By Violeta Cojocaru
31 August 2016 – Youth in Senegal want their decision makers to listen to them before making decisions for them. Finding a way to be heard on issues that matter is exactly why more than 500 young people from all regions of Senegal gathered in Dakar to talk about the importance of youth participation.
The Minister of Youth, Employment and Civic Construction of Senegal, Mame Mbaye Niang, UNICEF Representative Laylee Moshiri, representatives of civil society and youth leaders gathered at the Memory Square in Dakar to discuss the opportunities for youth participation and the youth’s role in the development of the country. Joining the public panel discussion were more than 500 young people from all regions of Senegal, as well as U-Reporters from Guinee, Cameron and Burkina Faso.
“You know, youth policies fail when leaders commit themselves without really taking the time to listen to us. Addressing challenges faced by our countries undoubtedly requires a synergy of all forces, including youth, who represent more than half of the nation”, declared young Tabara Korka, in her opening address on behalf of U-Reporters. Tabara has participated previously to the J5 meeting in Berlin and had the occasion to give her opinion to the most influential politicians of the world, gathered for the G5 meeting. “It was a big revelation for me to see that my voice counts. We, young Senegalese, want to be listened to more in our country also”.
U-Reporters emphasized that they are not only the future of Senegal or of Africa. They also represent the present, and they are ready to accept and bear the responsibilities that responsibility, entails. “If we do not express, if we do not involve ourselves, if we do not act today, we will be guilty of failures that our communities might meet”, stated Tabara.
During the event and projected on a big screen, young people from all corners of the country tweeted their thoughts towards the discussion moderated by the Director of the West Africa Democracy Radio, Souleymane Niang.
U-Reporters from all over the country pledged their full support to exercise their right to participate on issues that affect them. According to the Minister of Youth, Employment and Civic Construction of Senegal, Mame Mbaye Niang, this is a modern way that the Government can consult real-time with young people. He encouraged young people “to get involved and to share information, as this will help the state to take right decisions ”, and stated that “This platform can be a reliable source of youth opinions with great impact on public policies on youth.”
Additionally, the survey results showcasing the statistics about youth engagement was launched and projected on the screen. The results shared that over 52% of young U-Reporters consider that young people are not sufficiently engaged in Senegal.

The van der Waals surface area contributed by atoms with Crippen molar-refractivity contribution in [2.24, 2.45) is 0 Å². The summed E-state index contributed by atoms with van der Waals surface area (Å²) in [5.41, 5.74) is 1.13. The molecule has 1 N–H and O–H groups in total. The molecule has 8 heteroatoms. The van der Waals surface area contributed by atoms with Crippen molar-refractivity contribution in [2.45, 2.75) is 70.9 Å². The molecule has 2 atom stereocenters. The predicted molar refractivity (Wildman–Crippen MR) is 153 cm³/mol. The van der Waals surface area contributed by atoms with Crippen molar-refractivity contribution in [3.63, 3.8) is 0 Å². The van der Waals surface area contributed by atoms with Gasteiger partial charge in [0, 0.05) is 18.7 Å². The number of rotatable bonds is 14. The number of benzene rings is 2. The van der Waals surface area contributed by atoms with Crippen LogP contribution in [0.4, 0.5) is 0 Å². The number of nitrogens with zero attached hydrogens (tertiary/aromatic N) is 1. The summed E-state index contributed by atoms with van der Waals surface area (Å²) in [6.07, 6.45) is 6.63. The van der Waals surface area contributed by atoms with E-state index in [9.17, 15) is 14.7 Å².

“When you are actively involved, communities can do a better job of creating the services, opportunities, and support systems that you and other young people need in order to develop, to stay healthy, to prosper” stated Laylee Moshiri, UNICEF Representative in Senegal. ““As a result, this enhances the quality of life for all young people, their schools, and communities and society in general”. “Rights-based society requires citizens with the understanding, the skills, and the commitment to build its institutions, and through participation, children and young people shall develop these capacities”, added Laylee Moshiri
A video message from U-Reporters of Guatemala, Ukraine, Brasilia, France, Honduras, Mali, Guinee, Central African Republic and the Global Innovation Center was shown to the Senegalese young people, welcoming them to global U-Report family, which consists of over 2.5 million young people worldwide.
As of September, there are about 3,928 Senegalese U-Reporters – and the numbers are quickly growing. And they are engaged and determined to help their communities:
- Over 76% of young U-reporters in Senegal consider that the legal marriage age for girls should be increased from 16 to 18;
- 91% support the decision of the state against child begging on the streets, as part of koranic education; and 46% support the reform and modernization of koranic schools as a solution.
These gathered messages are brought to the attention of decision-makers and community leaders. Young people realized that participating through U-Report has encouraged them to make their voices count and that the democracy and public dialogue has gained even more potency in Senegal.